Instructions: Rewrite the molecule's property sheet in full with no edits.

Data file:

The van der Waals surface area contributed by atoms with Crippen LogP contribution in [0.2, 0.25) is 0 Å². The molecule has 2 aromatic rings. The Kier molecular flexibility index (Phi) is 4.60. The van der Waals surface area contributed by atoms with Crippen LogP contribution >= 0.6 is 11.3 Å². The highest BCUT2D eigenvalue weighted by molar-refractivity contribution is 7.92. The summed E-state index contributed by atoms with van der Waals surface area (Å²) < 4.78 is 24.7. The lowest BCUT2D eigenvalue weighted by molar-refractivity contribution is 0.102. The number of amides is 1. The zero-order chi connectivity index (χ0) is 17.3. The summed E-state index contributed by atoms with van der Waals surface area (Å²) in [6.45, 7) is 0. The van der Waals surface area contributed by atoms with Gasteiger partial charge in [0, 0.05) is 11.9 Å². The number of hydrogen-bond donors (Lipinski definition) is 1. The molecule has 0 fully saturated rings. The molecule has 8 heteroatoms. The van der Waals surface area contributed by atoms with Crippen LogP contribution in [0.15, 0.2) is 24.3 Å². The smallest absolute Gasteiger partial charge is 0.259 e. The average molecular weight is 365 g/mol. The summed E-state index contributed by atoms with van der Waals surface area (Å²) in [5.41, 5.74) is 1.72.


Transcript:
The van der Waals surface area contributed by atoms with Crippen LogP contribution in [0.2, 0.25) is 0 Å². The molecule has 2 aromatic rings. The Kier molecular flexibility index (Phi) is 4.60. The van der Waals surface area contributed by atoms with Crippen LogP contribution >= 0.6 is 11.3 Å². The highest BCUT2D eigenvalue weighted by molar-refractivity contribution is 7.92. The summed E-state index contributed by atoms with van der Waals surface area (Å²) < 4.78 is 24.7. The lowest BCUT2D eigenvalue weighted by molar-refractivity contribution is 0.102. The number of amides is 1. The zero-order chi connectivity index (χ0) is 17.3. The summed E-state index contributed by atoms with van der Waals surface area (Å²) in [6.45, 7) is 0. The van der Waals surface area contributed by atoms with Gasteiger partial charge in [0, 0.05) is 11.9 Å². The number of hydrogen-bond donors (Lipinski definition) is 1. The molecule has 0 fully saturated rings. The molecule has 8 heteroatoms. The van der Waals surface area contributed by atoms with Crippen LogP contribution in [0.15, 0.2) is 24.3 Å². The smallest absolute Gasteiger partial charge is 0.259 e. The average molecular weight is 365 g/mol. The summed E-state index contributed by atoms with van der Waals surface area (Å²) in [5.41, 5.74) is 1.72.